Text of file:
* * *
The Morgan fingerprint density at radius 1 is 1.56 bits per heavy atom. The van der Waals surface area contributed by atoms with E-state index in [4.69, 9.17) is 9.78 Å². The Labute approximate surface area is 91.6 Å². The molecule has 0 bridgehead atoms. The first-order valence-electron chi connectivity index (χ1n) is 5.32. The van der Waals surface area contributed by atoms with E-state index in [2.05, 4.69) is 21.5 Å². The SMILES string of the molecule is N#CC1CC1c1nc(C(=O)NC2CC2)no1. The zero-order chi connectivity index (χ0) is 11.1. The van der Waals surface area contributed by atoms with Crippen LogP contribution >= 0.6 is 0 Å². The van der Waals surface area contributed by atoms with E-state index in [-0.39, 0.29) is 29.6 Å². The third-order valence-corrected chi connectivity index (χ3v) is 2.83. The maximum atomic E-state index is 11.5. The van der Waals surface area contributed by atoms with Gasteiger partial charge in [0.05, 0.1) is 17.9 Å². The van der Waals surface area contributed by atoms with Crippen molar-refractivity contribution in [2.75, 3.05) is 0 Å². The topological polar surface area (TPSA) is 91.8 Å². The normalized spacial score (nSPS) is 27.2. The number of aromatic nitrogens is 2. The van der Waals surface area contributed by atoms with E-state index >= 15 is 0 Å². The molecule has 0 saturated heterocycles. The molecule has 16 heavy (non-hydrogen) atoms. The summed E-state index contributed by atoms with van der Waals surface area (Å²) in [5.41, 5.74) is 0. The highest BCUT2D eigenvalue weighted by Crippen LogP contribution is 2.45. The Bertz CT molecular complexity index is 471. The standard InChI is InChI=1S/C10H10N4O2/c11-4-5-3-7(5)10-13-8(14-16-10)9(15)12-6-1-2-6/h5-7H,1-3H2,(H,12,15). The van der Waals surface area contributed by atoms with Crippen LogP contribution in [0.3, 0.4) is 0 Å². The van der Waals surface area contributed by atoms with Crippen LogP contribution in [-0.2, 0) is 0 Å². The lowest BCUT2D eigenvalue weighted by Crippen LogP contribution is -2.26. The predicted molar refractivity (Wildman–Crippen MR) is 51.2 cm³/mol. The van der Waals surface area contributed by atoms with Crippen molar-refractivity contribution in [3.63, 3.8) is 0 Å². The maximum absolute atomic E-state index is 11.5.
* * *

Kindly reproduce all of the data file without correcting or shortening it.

The Morgan fingerprint density at radius 1 is 1.56 bits per heavy atom. The van der Waals surface area contributed by atoms with E-state index in [4.69, 9.17) is 9.78 Å². The Labute approximate surface area is 91.6 Å². The molecule has 0 bridgehead atoms. The first-order valence-electron chi connectivity index (χ1n) is 5.32. The van der Waals surface area contributed by atoms with E-state index in [2.05, 4.69) is 21.5 Å². The SMILES string of the molecule is N#CC1CC1c1nc(C(=O)NC2CC2)no1. The zero-order chi connectivity index (χ0) is 11.1. The van der Waals surface area contributed by atoms with Crippen LogP contribution >= 0.6 is 0 Å². The van der Waals surface area contributed by atoms with E-state index in [-0.39, 0.29) is 29.6 Å². The third-order valence-corrected chi connectivity index (χ3v) is 2.83. The maximum atomic E-state index is 11.5. The van der Waals surface area contributed by atoms with Gasteiger partial charge in [0.05, 0.1) is 17.9 Å². The van der Waals surface area contributed by atoms with Crippen molar-refractivity contribution in [2.75, 3.05) is 0 Å². The topological polar surface area (TPSA) is 91.8 Å². The normalized spacial score (nSPS) is 27.2. The number of aromatic nitrogens is 2. The van der Waals surface area contributed by atoms with E-state index >= 15 is 0 Å². The molecule has 0 saturated heterocycles. The molecule has 16 heavy (non-hydrogen) atoms. The summed E-state index contributed by atoms with van der Waals surface area (Å²) in [5.41, 5.74) is 0. The highest BCUT2D eigenvalue weighted by Crippen LogP contribution is 2.45. The Bertz CT molecular complexity index is 471. The standard InChI is InChI=1S/C10H10N4O2/c11-4-5-3-7(5)10-13-8(14-16-10)9(15)12-6-1-2-6/h5-7H,1-3H2,(H,12,15). The van der Waals surface area contributed by atoms with Crippen LogP contribution in [0.3, 0.4) is 0 Å². The van der Waals surface area contributed by atoms with Crippen LogP contribution in [-0.2, 0) is 0 Å². The lowest BCUT2D eigenvalue weighted by Crippen LogP contribution is -2.26. The predicted molar refractivity (Wildman–Crippen MR) is 51.2 cm³/mol. The van der Waals surface area contributed by atoms with Crippen molar-refractivity contribution in [3.63, 3.8) is 0 Å². The maximum absolute atomic E-state index is 11.5.